Training in professional psychology can be approached in a number of ways. A program’s approach to training will be at least partially determined by the model it follows. Two of the primary training models in psychology were developed during conferences held in cities in Colorado. Therefore, you may see these models referred to by city names (i.e. The Boulder model and the Vail model).
1. The Scientist-Practitioner model, or the Boulder model, was developed in 1949. The hallmark of this model is the balance between research and applied clinical training. Proponents of the Scientist-Practitioner model believe that a thorough grounding in both clinical work and in conducting research is necessary for psychologists working in all settings. Consequently, Scientist-Practitioner programs incorporate both clinical work and empirical research into their training. Students generally conduct original, basic research in a collaborative lab environment for their master’s theses and dissertations. They also devote a large portion of time to learning applied skills during clinical practica. Scientist-Practitioner programs award the PhD degree.
2. The Scholar-Practitioner model, or the Vail model, was developed in 1973 in order to address a new type of program that was springing up to train psychologists. The Scholar-Practitioner model was conceived to produce clinicians in psychology along the same lines that medical schools and law schools produce physicians and lawyers respectively. The model prioritizes the acquisition of clinical skills and emphasizes practical, hands-on training as a way to inform scholarly projects. Similar to the Scientist-Practitioner model, students in Scholar-Practitioner programs complete applied training by doing supervised practica. The research portion of the curriculum, on the other hand, focuses on being a consumer of research instead of on conducting research. The research that is conducted in these programs tends to focus more on the application of clinical procedures and on the completion of clinical projects. Vail model programs predominantly award the PsyD degree.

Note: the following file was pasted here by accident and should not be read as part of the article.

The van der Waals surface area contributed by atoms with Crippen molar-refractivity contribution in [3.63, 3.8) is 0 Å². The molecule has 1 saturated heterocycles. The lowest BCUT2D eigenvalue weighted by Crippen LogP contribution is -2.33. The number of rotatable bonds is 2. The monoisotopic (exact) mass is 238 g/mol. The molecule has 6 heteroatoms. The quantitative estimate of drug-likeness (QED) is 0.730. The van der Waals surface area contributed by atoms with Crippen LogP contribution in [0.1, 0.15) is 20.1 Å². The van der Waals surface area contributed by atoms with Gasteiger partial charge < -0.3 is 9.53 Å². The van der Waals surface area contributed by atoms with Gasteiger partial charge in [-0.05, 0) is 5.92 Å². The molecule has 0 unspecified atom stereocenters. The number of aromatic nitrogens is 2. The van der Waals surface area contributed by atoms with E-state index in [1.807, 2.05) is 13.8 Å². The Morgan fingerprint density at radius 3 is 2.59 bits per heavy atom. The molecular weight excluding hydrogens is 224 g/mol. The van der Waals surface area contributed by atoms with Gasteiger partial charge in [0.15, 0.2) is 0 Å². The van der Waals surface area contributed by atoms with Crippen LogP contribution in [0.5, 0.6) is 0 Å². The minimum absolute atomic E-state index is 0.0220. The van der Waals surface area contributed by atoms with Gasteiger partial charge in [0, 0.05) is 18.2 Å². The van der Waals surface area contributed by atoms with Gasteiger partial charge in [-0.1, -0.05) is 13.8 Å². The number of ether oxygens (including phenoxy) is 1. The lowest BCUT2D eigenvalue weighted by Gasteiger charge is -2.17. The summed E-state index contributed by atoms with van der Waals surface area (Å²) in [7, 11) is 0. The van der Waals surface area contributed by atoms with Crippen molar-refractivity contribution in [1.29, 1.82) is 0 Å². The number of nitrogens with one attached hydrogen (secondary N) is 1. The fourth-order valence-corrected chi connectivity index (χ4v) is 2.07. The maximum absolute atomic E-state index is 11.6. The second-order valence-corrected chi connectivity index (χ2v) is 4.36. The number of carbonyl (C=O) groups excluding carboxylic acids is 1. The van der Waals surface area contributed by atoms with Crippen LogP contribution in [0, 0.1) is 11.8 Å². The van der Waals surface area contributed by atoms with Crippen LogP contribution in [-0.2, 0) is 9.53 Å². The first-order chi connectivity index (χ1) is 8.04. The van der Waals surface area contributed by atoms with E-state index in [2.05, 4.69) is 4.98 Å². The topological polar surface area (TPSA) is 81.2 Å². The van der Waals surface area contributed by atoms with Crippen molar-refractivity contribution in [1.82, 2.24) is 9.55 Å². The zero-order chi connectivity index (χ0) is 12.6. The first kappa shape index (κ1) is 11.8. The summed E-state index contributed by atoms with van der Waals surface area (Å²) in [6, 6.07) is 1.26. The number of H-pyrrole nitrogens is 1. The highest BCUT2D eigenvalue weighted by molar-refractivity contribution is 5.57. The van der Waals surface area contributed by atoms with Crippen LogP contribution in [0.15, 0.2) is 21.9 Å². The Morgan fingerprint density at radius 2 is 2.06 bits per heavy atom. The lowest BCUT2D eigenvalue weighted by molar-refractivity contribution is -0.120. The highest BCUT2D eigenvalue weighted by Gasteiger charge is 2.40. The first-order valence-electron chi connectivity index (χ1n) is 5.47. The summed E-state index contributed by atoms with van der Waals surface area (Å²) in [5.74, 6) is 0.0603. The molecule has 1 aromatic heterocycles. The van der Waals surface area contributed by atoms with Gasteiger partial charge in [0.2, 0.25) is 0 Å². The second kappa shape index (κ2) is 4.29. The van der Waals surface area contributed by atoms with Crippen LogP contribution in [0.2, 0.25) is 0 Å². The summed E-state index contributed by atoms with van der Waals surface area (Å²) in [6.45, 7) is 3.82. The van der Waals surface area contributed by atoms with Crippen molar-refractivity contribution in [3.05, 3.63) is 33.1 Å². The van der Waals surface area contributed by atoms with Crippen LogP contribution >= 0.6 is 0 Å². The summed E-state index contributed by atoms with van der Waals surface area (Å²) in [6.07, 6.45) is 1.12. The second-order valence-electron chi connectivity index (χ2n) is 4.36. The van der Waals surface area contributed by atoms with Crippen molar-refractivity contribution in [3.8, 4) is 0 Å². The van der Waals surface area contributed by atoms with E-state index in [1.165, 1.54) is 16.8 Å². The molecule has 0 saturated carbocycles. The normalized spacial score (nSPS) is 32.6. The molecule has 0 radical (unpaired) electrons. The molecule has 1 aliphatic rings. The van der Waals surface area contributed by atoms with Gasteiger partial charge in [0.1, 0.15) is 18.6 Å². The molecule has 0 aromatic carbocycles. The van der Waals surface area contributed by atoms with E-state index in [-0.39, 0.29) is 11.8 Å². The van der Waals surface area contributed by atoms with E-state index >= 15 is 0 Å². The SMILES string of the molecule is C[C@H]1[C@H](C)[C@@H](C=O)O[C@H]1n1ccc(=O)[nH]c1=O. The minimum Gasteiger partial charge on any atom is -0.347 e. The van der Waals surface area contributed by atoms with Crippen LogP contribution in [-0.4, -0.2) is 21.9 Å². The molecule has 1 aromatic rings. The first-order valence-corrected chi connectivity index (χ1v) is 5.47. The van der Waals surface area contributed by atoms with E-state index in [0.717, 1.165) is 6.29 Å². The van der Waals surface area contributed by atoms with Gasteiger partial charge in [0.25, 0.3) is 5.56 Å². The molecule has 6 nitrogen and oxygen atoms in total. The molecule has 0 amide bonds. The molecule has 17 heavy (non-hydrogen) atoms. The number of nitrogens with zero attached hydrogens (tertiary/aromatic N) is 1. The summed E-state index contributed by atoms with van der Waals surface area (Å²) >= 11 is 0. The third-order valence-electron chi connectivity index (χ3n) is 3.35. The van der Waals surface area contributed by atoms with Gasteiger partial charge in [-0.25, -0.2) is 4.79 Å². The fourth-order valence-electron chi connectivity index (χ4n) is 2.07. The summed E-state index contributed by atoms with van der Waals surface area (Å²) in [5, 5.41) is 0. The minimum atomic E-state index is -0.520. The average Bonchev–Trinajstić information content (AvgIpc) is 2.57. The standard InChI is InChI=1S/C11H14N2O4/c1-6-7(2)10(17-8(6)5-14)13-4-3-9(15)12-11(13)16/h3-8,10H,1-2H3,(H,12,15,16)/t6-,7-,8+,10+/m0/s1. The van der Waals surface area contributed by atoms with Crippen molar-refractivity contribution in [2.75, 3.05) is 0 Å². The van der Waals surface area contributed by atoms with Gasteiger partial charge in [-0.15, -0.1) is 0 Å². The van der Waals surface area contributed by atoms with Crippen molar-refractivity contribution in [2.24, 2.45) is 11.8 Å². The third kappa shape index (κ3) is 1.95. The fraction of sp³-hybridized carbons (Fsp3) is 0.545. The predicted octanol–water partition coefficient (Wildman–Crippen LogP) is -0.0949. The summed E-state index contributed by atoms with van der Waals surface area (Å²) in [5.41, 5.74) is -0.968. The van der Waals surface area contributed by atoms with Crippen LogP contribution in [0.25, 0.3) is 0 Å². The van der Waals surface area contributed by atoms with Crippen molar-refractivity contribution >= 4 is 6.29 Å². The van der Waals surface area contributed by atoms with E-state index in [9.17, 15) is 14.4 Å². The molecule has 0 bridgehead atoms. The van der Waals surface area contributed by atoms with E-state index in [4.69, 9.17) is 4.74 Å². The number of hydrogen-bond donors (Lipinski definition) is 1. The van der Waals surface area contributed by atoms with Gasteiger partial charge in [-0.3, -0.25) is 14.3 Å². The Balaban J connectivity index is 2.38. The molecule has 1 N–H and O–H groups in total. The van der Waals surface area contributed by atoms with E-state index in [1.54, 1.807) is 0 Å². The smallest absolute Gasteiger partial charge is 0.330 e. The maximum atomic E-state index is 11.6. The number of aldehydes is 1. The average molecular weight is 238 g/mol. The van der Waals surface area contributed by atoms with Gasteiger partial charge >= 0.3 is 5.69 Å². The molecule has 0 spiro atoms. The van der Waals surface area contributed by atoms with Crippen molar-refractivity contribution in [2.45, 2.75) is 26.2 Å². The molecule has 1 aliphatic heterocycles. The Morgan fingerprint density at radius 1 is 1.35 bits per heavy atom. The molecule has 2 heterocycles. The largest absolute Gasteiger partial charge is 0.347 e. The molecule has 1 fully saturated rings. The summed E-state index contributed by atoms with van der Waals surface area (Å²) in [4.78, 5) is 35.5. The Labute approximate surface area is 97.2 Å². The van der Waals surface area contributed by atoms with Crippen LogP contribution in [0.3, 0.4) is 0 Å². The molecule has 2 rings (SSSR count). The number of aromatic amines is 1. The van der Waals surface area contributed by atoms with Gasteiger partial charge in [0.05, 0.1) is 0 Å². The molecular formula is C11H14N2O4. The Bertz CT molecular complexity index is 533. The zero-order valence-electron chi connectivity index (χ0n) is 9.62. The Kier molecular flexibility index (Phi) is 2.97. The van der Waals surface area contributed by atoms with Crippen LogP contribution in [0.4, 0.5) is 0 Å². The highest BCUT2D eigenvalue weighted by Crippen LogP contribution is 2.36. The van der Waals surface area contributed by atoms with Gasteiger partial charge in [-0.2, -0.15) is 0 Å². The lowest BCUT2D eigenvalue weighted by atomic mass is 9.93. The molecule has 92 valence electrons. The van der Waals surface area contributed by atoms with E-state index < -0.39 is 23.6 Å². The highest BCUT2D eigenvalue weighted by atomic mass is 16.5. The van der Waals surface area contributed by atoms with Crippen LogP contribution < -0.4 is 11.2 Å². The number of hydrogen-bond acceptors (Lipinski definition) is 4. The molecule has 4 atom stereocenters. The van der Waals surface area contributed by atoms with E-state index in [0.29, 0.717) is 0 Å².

3. The Clinical Science model was developed following a paper published in 1991 called “Manifesto for a Science of Clinical Psychology” (McFall, 1991). The premise of this model is that psychologists need to be trained first and foremost in the science of psychology. Students in these programs still complete applied training during practica, but spend the majority of their time working with faculty to produce original research. This often includes applying for national grant funding, presenting work at conferences, and publishing in academic journals. Additionally, the applied training at these programs tends to focus on empirically supported treatments that have been validated by research. Clinical science programs award the PhD and typically seek to prepare students for academic careers, though some students from these programs do pursue positions in clinical settings.